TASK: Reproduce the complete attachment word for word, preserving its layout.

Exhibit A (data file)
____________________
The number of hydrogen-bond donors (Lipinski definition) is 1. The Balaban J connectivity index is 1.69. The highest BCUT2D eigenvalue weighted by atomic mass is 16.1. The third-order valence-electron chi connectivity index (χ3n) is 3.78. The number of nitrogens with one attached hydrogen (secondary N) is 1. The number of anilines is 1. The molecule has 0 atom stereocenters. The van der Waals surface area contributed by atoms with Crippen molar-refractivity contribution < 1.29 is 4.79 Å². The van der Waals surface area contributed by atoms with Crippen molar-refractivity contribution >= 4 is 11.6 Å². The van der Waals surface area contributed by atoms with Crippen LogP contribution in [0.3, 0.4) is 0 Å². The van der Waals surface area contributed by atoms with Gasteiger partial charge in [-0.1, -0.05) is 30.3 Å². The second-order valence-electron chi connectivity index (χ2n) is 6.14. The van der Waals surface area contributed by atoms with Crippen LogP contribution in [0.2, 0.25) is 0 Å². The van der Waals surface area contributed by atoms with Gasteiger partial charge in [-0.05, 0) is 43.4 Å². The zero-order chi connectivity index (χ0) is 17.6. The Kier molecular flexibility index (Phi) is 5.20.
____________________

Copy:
The number of hydrogen-bond donors (Lipinski definition) is 1. The Balaban J connectivity index is 1.69. The highest BCUT2D eigenvalue weighted by atomic mass is 16.1. The third-order valence-electron chi connectivity index (χ3n) is 3.78. The number of nitrogens with one attached hydrogen (secondary N) is 1. The number of anilines is 1. The molecule has 0 atom stereocenters. The van der Waals surface area contributed by atoms with Crippen molar-refractivity contribution < 1.29 is 4.79 Å². The van der Waals surface area contributed by atoms with Crippen molar-refractivity contribution >= 4 is 11.6 Å². The van der Waals surface area contributed by atoms with Crippen LogP contribution in [0.3, 0.4) is 0 Å². The van der Waals surface area contributed by atoms with Gasteiger partial charge in [-0.1, -0.05) is 30.3 Å². The second-order valence-electron chi connectivity index (χ2n) is 6.14. The van der Waals surface area contributed by atoms with Crippen LogP contribution in [0.2, 0.25) is 0 Å². The van der Waals surface area contributed by atoms with Gasteiger partial charge in [-0.05, 0) is 43.4 Å². The zero-order chi connectivity index (χ0) is 17.6. The Kier molecular flexibility index (Phi) is 5.20.